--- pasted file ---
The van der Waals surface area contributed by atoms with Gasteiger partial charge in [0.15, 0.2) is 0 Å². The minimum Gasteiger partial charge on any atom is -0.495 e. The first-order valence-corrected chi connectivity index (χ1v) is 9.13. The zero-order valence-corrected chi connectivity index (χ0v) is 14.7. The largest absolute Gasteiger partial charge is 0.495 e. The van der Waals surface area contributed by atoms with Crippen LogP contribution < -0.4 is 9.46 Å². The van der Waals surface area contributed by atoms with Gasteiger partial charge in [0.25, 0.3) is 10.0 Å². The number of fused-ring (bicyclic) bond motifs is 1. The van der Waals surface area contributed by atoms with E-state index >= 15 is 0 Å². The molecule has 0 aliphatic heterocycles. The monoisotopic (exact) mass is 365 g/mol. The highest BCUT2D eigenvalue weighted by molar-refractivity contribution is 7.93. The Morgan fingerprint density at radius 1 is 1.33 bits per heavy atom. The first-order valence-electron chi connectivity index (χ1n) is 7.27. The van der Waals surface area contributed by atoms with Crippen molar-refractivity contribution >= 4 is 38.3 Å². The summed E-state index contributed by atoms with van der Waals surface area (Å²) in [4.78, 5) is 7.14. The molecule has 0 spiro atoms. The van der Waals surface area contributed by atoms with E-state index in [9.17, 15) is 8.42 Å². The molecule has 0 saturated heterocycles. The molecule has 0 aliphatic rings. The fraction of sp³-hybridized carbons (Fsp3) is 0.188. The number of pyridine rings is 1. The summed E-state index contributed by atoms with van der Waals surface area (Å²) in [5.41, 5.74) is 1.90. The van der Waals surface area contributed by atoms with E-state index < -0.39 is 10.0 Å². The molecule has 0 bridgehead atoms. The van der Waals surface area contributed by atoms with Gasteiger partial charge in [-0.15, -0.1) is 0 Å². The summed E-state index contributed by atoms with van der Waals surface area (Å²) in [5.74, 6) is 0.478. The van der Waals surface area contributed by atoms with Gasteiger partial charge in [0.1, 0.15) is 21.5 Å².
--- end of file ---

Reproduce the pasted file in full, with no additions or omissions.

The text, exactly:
The van der Waals surface area contributed by atoms with Gasteiger partial charge in [0.15, 0.2) is 0 Å². The minimum Gasteiger partial charge on any atom is -0.495 e. The first-order valence-corrected chi connectivity index (χ1v) is 9.13. The zero-order valence-corrected chi connectivity index (χ0v) is 14.7. The largest absolute Gasteiger partial charge is 0.495 e. The van der Waals surface area contributed by atoms with Crippen LogP contribution < -0.4 is 9.46 Å². The van der Waals surface area contributed by atoms with Gasteiger partial charge in [0.25, 0.3) is 10.0 Å². The number of fused-ring (bicyclic) bond motifs is 1. The van der Waals surface area contributed by atoms with E-state index >= 15 is 0 Å². The molecule has 0 aliphatic heterocycles. The monoisotopic (exact) mass is 365 g/mol. The highest BCUT2D eigenvalue weighted by molar-refractivity contribution is 7.93. The Morgan fingerprint density at radius 1 is 1.33 bits per heavy atom. The first-order valence-electron chi connectivity index (χ1n) is 7.27. The van der Waals surface area contributed by atoms with Crippen molar-refractivity contribution >= 4 is 38.3 Å². The summed E-state index contributed by atoms with van der Waals surface area (Å²) in [4.78, 5) is 7.14. The molecule has 0 spiro atoms. The van der Waals surface area contributed by atoms with E-state index in [9.17, 15) is 8.42 Å². The molecule has 0 saturated heterocycles. The molecule has 0 aliphatic rings. The fraction of sp³-hybridized carbons (Fsp3) is 0.188. The number of pyridine rings is 1. The summed E-state index contributed by atoms with van der Waals surface area (Å²) in [5.41, 5.74) is 1.90. The van der Waals surface area contributed by atoms with E-state index < -0.39 is 10.0 Å². The molecule has 0 bridgehead atoms. The van der Waals surface area contributed by atoms with Gasteiger partial charge in [-0.15, -0.1) is 0 Å². The summed E-state index contributed by atoms with van der Waals surface area (Å²) in [5.74, 6) is 0.478. The van der Waals surface area contributed by atoms with Gasteiger partial charge in [0.1, 0.15) is 21.5 Å².